If you feel insignificant as a single person, know that it's not only common but almost unavoidable.
Every minute, a firehose of data is blasting you, much of it not in your best interest. We rarely think about that because we're so used to it. We may think we're filtering it out, yet a scary amount of this stuff finds its way into our minds, percolating there when we try to form our self-image.
Let's look at the forces that make us feel insignificant and learn how to outsmart them.
We all know about cookies and targeted advertising on the Internet. Every time you visit a site, your computer's address is recorded, and a cookie, or tracker, is put on your machine to see what your interests are.
If you were shopping online for shoes, for example, it's no coincidence that when you visit other web sites, ads for shoes appear. Facebook is famous (or notorious) for collecting data on everything you post so it can sell that info to advertisers. Online data collection companies are building profiles of you all the time.
Instead of the hit-or-miss ads that appear in a newspaper, ads on the Internet home in on your concerns and hobbies. While all this may seem straightforward and harmless, a more insidious practice is also involved: manipulating you.
Sometimes, when you feel insignificant, it's because you believe you don't belong. Advertisers understand this and are quick to capitalize on it. They prey on your insecurities and offer their products as ways to solve your perceived problem.
I say "perceived" because too often, this "problem" is actually created by advertisers in your mind to help sell their product. They need to make you believe you need their product or service, although most times you actually don't. They create the "need" and they create the "solution." Voila! A sale.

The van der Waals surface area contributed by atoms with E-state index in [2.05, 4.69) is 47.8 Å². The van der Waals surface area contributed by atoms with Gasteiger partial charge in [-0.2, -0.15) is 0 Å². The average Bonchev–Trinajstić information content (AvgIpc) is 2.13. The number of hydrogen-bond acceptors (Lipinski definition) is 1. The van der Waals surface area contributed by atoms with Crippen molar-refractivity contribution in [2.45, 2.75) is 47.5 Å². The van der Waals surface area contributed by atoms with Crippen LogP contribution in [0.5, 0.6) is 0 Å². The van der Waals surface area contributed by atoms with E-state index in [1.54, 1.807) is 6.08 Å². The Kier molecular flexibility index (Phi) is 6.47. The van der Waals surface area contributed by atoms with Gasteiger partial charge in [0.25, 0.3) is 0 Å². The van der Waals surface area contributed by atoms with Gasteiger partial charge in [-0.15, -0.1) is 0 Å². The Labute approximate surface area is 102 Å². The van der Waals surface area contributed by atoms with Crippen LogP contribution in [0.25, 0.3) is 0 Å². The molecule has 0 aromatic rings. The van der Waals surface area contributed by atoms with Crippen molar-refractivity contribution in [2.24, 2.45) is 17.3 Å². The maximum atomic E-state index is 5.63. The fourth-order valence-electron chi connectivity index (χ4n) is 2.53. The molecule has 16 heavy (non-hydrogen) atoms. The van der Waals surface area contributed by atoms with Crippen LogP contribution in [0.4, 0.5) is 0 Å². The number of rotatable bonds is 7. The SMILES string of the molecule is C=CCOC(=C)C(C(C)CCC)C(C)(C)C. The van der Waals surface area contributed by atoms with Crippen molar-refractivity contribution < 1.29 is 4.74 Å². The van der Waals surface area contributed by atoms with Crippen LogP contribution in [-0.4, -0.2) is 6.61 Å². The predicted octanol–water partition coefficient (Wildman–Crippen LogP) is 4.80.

But it's not just the Internet. Advertising today is relentless. A few months ago I went to a big box home center, visited the rest room, and found they had taped their advertising fliers above the urinals! I don't know whether they did the same thing in the women's toilet stalls, but I assume they did.
The message in most cultures is inescapable: Single people are not as worthwhile as married people.
I am ashamed to report that this mindset is especially true in evangelical Christian culture and happens in the Catholic Church too. I was a Catholic most of my life and can testify to this from personal experience.
In many churches, singles are treated as an afterthought, although we make up almost half of the population when you include widows, widowers, divorced, and never-wed folks. Churches are constantly holding marriage seminars. How about singles' seminars? And hey, don't let a married minister teach them!
If you listen to Christian radio or watch Christian TV regularly, as I do, you'd think single Christians don't even exist. We're rarely mentioned.
Despite widespread immorality in the United States, marriage is still treated as the ideal. Just notice the news coverage of royal and celebrity weddings. In most ethnic cultures, both men and women are expected to be married by a certain age and are looked on with scorn if they're not.